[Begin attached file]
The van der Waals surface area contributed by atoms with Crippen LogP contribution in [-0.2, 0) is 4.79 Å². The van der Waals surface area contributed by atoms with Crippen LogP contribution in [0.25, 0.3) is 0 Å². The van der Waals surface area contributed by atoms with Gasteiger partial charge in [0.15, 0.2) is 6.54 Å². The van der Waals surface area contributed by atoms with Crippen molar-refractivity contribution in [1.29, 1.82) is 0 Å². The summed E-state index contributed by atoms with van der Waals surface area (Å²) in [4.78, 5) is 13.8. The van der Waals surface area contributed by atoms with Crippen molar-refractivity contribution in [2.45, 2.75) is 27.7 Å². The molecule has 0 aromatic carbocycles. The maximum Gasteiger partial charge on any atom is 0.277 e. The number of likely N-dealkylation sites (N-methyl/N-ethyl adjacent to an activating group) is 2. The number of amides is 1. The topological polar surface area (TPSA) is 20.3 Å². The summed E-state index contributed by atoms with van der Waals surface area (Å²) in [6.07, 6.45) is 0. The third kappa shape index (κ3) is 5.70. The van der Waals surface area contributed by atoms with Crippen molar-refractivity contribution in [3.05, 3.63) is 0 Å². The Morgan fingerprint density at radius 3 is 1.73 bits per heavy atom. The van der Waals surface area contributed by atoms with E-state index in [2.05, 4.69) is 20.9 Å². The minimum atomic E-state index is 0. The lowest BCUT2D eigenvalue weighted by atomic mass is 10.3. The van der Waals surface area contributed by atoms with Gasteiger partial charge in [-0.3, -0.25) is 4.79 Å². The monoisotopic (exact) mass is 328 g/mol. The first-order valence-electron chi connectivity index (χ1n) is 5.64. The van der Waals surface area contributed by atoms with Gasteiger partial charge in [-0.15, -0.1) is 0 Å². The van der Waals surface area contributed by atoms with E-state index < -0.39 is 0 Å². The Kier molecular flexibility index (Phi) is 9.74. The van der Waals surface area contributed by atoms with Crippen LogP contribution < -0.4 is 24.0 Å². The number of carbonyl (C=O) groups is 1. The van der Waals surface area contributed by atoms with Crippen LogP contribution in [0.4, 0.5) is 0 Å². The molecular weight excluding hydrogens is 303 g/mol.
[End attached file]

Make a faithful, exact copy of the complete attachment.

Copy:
The van der Waals surface area contributed by atoms with Crippen LogP contribution in [-0.2, 0) is 4.79 Å². The van der Waals surface area contributed by atoms with Crippen LogP contribution in [0.25, 0.3) is 0 Å². The van der Waals surface area contributed by atoms with Gasteiger partial charge in [0.15, 0.2) is 6.54 Å². The van der Waals surface area contributed by atoms with Crippen molar-refractivity contribution in [1.29, 1.82) is 0 Å². The summed E-state index contributed by atoms with van der Waals surface area (Å²) in [4.78, 5) is 13.8. The van der Waals surface area contributed by atoms with Crippen molar-refractivity contribution in [2.45, 2.75) is 27.7 Å². The molecule has 0 aromatic carbocycles. The maximum Gasteiger partial charge on any atom is 0.277 e. The number of likely N-dealkylation sites (N-methyl/N-ethyl adjacent to an activating group) is 2. The number of amides is 1. The topological polar surface area (TPSA) is 20.3 Å². The summed E-state index contributed by atoms with van der Waals surface area (Å²) in [6.07, 6.45) is 0. The third kappa shape index (κ3) is 5.70. The van der Waals surface area contributed by atoms with Crippen molar-refractivity contribution in [3.05, 3.63) is 0 Å². The Morgan fingerprint density at radius 3 is 1.73 bits per heavy atom. The van der Waals surface area contributed by atoms with E-state index in [2.05, 4.69) is 20.9 Å². The minimum atomic E-state index is 0. The lowest BCUT2D eigenvalue weighted by atomic mass is 10.3. The van der Waals surface area contributed by atoms with Gasteiger partial charge in [-0.3, -0.25) is 4.79 Å². The monoisotopic (exact) mass is 328 g/mol. The first-order valence-electron chi connectivity index (χ1n) is 5.64. The van der Waals surface area contributed by atoms with Gasteiger partial charge in [-0.15, -0.1) is 0 Å². The van der Waals surface area contributed by atoms with E-state index < -0.39 is 0 Å². The Kier molecular flexibility index (Phi) is 9.74. The van der Waals surface area contributed by atoms with Crippen LogP contribution < -0.4 is 24.0 Å². The number of carbonyl (C=O) groups is 1. The van der Waals surface area contributed by atoms with Crippen LogP contribution in [0.4, 0.5) is 0 Å². The molecular weight excluding hydrogens is 303 g/mol.